Language Selection

English French German Italian Portuguese Spanish

Security Leftovers

Filed under

More in Tux Machines

Plasma 5.21 review - Very slick, just one or five oily patches

Can you hear the drums, Fernando? There's a new Plasma release out there, marked 5.21. Which means test I must and see what the future of this typically phenomenal desktop environment brings us. Now, if you've not followed my KDE adventures lately, then I was kind of pleased with the LTS edition, similarly enthused when it comes to Plasma 5.19, and really happy with 5.20, which I felt should have been the LTS. It was everything I could have hoped, and then some. Well, almost. This makes today's experiment all the more interesting. There's an almost Ancient Greece drama level of tragic heroism in Linux, so any good or decent release must often follow with a disappointment. But hopefully, it ain't going to be the case today. Begin to explore, we shall. [...] Plasma 5.21 is pretty nice. Very refined. But it also has problems, including some there weren't there in the previous release. And this kind of thing always alarms and dismays me. Yes, there will be bugs, but I've yet to find a single Linux-associated project that has ultra-robust, detailed, fully defined, mapped and formalized QA procedure that involves 90% of the total software effort. Alas, no one wants to do the boring stuff. Take the System Monitor as an example - no need for it, KSysGuard could do with minor fixes and maybe a rename, the rev counter dashboard and broken functionality add no value. The font issues are also new. The crashes, well. That said, this is still one dope desktop environment. It is really way ahead of anything else GUI Linux, and it has hallmarks of a pro product. But not quite. There's always a little bit of that open-source hobbyist chaos lurking around, like an old enemy. Still, I am largely pleased and hope to see more awesomeness from the KDE team. Plasma 5.21 is pretty, elegant, cohesive, consistent, fast, and builds on a solid foundation. Shame about the bugs, but let's hope there will be a fundamental, methodological shift in the approach so that every future Plasma release shines, and there never be random regressions. One can hope. As for 5.21, definitely worth testing and enjoying. Read more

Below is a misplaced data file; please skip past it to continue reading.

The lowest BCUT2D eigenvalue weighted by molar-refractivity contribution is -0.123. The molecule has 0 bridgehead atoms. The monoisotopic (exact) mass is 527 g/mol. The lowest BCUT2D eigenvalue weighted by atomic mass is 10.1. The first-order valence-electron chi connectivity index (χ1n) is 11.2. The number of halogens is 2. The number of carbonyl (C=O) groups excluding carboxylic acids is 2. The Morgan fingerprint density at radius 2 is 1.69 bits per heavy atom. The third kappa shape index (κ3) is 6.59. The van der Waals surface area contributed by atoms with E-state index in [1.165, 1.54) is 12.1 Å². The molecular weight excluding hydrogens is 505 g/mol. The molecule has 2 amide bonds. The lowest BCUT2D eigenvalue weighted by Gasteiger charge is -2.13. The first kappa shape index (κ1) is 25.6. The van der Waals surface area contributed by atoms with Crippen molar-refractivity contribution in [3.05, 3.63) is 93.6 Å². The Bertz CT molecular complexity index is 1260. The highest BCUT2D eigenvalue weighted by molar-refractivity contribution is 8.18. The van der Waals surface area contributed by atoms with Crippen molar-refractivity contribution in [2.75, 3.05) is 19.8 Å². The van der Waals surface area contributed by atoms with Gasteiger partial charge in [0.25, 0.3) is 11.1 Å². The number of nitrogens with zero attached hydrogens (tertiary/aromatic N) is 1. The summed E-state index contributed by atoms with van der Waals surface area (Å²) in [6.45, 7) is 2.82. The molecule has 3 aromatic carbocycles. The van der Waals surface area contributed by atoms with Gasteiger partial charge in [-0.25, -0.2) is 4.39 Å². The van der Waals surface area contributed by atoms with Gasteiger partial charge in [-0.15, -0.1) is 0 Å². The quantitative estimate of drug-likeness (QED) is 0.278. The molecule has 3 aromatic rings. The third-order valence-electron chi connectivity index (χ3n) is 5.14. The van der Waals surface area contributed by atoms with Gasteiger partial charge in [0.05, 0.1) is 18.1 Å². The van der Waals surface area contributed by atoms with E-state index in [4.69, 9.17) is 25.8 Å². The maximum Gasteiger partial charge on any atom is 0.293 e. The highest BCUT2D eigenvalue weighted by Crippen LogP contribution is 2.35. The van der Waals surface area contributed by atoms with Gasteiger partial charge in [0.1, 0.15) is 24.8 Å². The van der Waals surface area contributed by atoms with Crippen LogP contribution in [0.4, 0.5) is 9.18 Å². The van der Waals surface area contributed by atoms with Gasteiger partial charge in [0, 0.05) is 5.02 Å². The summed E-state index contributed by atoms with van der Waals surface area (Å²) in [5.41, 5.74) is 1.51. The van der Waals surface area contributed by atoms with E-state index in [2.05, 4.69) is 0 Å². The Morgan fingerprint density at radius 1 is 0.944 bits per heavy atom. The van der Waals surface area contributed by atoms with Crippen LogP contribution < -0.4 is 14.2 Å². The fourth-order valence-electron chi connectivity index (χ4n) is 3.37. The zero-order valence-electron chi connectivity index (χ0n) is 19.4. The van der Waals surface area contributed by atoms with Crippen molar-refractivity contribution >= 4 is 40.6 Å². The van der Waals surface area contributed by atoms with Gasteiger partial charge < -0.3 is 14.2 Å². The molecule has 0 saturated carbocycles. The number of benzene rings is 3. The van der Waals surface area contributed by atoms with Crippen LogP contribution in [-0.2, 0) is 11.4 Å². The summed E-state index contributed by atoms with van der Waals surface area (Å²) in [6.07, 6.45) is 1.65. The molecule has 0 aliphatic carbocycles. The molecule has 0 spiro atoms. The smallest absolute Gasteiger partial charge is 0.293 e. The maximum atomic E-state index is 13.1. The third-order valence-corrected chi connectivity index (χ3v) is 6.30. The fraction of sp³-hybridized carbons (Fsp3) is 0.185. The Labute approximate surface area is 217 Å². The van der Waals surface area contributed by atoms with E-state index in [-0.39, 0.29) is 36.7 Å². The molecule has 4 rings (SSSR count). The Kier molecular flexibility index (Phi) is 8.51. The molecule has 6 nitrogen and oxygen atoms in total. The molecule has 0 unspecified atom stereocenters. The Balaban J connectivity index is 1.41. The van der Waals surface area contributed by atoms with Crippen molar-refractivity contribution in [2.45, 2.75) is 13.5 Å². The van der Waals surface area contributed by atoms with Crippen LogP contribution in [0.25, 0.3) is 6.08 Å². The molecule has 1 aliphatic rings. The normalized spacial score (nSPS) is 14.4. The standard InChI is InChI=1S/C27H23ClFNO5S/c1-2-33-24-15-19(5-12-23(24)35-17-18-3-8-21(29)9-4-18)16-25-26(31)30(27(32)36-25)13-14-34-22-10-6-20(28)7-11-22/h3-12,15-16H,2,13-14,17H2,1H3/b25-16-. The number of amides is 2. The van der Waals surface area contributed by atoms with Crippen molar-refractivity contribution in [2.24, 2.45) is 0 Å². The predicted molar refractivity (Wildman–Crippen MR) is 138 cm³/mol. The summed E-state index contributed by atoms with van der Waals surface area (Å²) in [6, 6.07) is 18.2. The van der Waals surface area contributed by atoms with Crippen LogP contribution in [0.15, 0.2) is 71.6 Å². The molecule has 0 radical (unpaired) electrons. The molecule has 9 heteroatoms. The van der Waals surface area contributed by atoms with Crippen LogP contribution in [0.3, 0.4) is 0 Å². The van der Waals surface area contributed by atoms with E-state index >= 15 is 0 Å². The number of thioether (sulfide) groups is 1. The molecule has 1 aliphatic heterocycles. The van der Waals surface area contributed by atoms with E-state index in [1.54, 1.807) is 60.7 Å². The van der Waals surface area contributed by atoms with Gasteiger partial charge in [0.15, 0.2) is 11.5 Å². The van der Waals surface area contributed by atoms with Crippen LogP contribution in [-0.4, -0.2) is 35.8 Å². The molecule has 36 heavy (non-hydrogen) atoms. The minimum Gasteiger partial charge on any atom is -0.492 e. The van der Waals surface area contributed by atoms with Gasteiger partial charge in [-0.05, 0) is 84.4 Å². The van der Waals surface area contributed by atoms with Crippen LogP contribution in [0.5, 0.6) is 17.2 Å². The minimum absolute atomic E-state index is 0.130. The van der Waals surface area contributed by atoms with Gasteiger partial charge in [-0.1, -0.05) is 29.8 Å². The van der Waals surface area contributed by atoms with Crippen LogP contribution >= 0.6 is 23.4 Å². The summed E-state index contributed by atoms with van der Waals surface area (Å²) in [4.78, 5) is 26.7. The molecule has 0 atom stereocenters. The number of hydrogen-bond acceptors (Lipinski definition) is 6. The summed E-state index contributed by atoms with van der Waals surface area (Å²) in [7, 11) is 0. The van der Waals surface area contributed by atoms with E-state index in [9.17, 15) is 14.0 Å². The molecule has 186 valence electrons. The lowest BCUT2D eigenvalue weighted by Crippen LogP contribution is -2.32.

GNU/Linux on Devices: Jetson Xavier NX, Fast Sense X Robotics AI Platform, Raspberry Pi, and More

  • IP67-rated edge AI gateway runs Linux on Jetson Xavier NX

    Axiomtek’s rugged, IP67-protected “AIE800-904-FL”edge AI computer runs Ubuntu 18.04 on a Jetson Xavier NX with GbE with PoE, HDMI, 2x USB 2.0, M.2 B-key for NVMe, and mini-PCIe with SIM. The AIE800-904-FL follows other edge AI gateways featuring Nvidia’s Jetson Xavier NX module including Axiomtek’s own recent AIE100-903-FL-NX. While that slightly more feature rich, dual-LAN box sits on a desktop, the AIE800-904-FL is available with wall- and VESA-mount kits and is protected against water and dust per IP67. The fanless system is designed for traffic management, city security, smart manufacturing, and other outdoor edge AI applications.

  • Robotics kit runs AI code on Myriad X, Coral Edge TPU, and Elkhart Lake GPU